Reversing the economic reversal
News of a contraction of almost 24% of the gross domestic product (GDP) in the first quarter of this year would have come as a shock to every responsible citizen. The degree of contraction exceeds that in any major world economy. This is not surprising as India combined the world’s most stringent lockdown with the weakest economic stimulus.
For perspective, the actual fiscal impulse has amounted to less than 2% of (2019) GDP while it has been close to 10% in the United States (US). The difference finds its reflection in the relative rates of contraction, with GDP in the US contracting by 9% in the April-June quarter compared to two-and-a-half times that in India. There is no doubt that we are observing something that will have a deep and lasting impact on the economy unless the government responds to this news with decisive and quick action. Above all, a functional economic policy is what is needed now, rather than one that is attractive to the government for reasons either ideological or aesthetic.
That the future of the economy can no longer be ignored is obvious. The lockdown was justified on the grounds that lives are more important than livelihoods. But, life having to be lived without a livelihood is not acceptable five months after the lockdown was first imposed.
Every effort needs to be made to restore economic activity while requiring adherence to wearing masks, social distancing and hand-sanitising. With the magnitude of the contraction now known, the daunting scale of the challenge is evident. The response of policy has to be different from what the government has so far pursued in the name of addressing it.
The nature of the government’s response until now may be seen in the two rounds of announcements made, the first soon after the lockdown was announced in late March, and the other in mid-May. The first was mainly in the form of enhanced rations and the front-loading of payments already announced to farmers under the Pradhan Mantri Kisan Samman scheme, which, as an income-support scheme, would be deemed selective. The second round of announcements by finance minister (FM) Nirmala Sitharaman had two components: A set of guarantees for loans to be made by banks to the micro, small and medium enterprises (MSMEs) and the agricultural sector, and a host of structural reforms. The latter includes private sector entry into defence production and changes to existing laws related to the marketing of agricultural produce.
Totalling the additional public expenditure, the loan amount guaranteed by the Government of India, and liquidity provision announced by the Reserve Bank of India (RBI), the government asserted that it had provided a “stimulus” amounting to 10% of GDP. This was immediately called out as a tall claim, for additional spending announced by the government was estimated at less than 2% of GDP. It is not surprising that the contraction in India has been as severe.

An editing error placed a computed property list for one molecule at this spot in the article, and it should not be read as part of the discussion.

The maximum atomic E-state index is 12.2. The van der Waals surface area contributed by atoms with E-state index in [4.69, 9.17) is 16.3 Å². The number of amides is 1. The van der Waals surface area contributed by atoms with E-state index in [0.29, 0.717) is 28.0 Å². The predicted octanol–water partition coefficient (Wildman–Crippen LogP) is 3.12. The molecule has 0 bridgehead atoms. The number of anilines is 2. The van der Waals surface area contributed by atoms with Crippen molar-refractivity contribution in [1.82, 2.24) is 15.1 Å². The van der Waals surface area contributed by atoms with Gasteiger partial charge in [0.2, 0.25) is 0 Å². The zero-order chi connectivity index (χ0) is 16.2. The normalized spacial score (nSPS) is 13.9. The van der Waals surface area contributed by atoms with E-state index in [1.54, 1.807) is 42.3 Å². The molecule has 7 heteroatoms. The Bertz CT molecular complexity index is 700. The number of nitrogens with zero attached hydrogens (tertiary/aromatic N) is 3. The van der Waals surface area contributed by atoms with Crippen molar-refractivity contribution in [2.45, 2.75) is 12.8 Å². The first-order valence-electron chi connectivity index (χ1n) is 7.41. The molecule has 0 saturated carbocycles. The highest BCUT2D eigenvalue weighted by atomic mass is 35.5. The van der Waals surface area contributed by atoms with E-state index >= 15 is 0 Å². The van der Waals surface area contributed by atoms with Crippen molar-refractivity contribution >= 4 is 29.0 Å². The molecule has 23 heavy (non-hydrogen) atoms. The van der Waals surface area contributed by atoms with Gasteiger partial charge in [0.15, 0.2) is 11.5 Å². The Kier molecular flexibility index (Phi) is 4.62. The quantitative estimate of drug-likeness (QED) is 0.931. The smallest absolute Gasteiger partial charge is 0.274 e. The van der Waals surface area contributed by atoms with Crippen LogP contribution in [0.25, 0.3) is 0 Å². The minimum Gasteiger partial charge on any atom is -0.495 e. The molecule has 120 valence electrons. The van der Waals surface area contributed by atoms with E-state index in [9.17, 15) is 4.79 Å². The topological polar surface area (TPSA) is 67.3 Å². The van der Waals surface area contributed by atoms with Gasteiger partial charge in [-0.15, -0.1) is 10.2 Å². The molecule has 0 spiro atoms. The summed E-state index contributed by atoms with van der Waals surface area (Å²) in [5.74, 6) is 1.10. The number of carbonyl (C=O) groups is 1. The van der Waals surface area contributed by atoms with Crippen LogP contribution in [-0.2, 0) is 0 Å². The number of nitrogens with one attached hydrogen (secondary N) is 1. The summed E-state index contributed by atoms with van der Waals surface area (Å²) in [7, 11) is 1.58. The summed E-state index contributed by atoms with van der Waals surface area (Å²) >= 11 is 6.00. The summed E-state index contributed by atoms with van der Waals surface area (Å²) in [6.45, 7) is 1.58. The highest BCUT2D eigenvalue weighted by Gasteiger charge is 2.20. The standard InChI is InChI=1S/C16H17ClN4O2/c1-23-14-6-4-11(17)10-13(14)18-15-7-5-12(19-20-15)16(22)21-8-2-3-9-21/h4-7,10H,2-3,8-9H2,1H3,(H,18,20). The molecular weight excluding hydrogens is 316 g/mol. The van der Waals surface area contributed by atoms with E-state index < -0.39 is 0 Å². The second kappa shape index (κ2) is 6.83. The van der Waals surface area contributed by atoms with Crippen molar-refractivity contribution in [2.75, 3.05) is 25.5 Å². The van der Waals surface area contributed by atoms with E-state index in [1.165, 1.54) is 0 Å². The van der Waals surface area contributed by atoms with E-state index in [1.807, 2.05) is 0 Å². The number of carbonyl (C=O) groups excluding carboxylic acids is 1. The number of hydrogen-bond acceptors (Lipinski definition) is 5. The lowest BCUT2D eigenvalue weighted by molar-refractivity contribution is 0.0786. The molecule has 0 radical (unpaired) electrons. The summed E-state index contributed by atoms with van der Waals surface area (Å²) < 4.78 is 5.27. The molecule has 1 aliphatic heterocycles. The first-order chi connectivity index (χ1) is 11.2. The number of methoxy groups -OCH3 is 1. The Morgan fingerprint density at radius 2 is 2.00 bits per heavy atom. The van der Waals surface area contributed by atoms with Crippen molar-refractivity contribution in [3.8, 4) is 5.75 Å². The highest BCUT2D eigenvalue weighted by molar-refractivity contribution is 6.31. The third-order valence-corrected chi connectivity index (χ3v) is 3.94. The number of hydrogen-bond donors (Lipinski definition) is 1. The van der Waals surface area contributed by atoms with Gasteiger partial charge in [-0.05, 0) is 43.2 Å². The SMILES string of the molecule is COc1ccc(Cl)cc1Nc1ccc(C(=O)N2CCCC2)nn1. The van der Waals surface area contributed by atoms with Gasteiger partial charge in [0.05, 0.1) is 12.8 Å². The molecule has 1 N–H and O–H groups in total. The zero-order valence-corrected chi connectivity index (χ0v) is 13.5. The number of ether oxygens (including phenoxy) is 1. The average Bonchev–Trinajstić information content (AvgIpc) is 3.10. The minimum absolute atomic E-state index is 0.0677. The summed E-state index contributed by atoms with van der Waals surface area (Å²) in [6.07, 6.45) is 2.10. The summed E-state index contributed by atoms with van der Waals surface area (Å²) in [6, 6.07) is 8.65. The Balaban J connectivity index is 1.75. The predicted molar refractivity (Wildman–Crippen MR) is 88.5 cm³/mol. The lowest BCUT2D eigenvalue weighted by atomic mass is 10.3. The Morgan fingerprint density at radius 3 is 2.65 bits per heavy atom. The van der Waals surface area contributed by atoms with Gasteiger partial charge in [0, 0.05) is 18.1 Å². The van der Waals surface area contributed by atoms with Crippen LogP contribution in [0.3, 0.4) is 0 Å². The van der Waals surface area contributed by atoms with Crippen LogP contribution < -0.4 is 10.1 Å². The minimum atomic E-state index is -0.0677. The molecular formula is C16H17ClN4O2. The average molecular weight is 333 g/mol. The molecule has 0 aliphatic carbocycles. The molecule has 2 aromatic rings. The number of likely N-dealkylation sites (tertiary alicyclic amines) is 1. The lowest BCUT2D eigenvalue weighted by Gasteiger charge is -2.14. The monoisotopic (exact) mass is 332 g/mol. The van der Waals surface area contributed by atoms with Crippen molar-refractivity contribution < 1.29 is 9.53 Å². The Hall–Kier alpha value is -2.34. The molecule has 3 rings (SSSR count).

We will have to await the GDP data for the second quarter of the financial year to know whether a recovery has taken place after June. Despite the Centre having lifted the nationwide lockdown, either statewide closures or lockdown in the containment zones, has continued in some parts of the country. However, it would be unwise to expect a V-shaped recovery. Production is undertaken with an eye to demand, and consumption would have fallen with the income loss, as production had been shut down due to the lockdown for most of the first quarter. Firms are likely to wait for inventories to come down to normal levels before restoring production to past peaks.
But the most important reason for believing that a rapid return to normalcy may not be taking place right now is on grounds of the reduction by up to a third in investment as share of GDP, reported by the government along with the most recent GDP figures. Most of this reduction is likely to be of private investment. Private investment will not revive in a hurry given the magnitude of the contraction in output. The present state of the economy is not conducive to investment, nor is the cost of credit down despite RBI’s efforts. The real bank lending rate for fresh loans is higher than it was in March when evaluated in terms of the Wholesale Price Index, which presumably is what matters to investors.
The only lever left is the one the government has revealed itself to be most reluctant to use thus far, and that is public spending tilted towards investment. The pandemic has exposed the parlous state of public health infrastructure in the country. Expansion in public spending could start right there. And, not only because health is constitutionally a state subject but also because state governments are closer to the ground, the Centre could transfer funds to the states for deployment. For this, the Government of India would have to borrow, either from the public or RBI.
At the best of times, economic policy should be functional and not tied down by a dogma that excludes certain options. We are now living in extraordinary times and only extraordinary measures will do.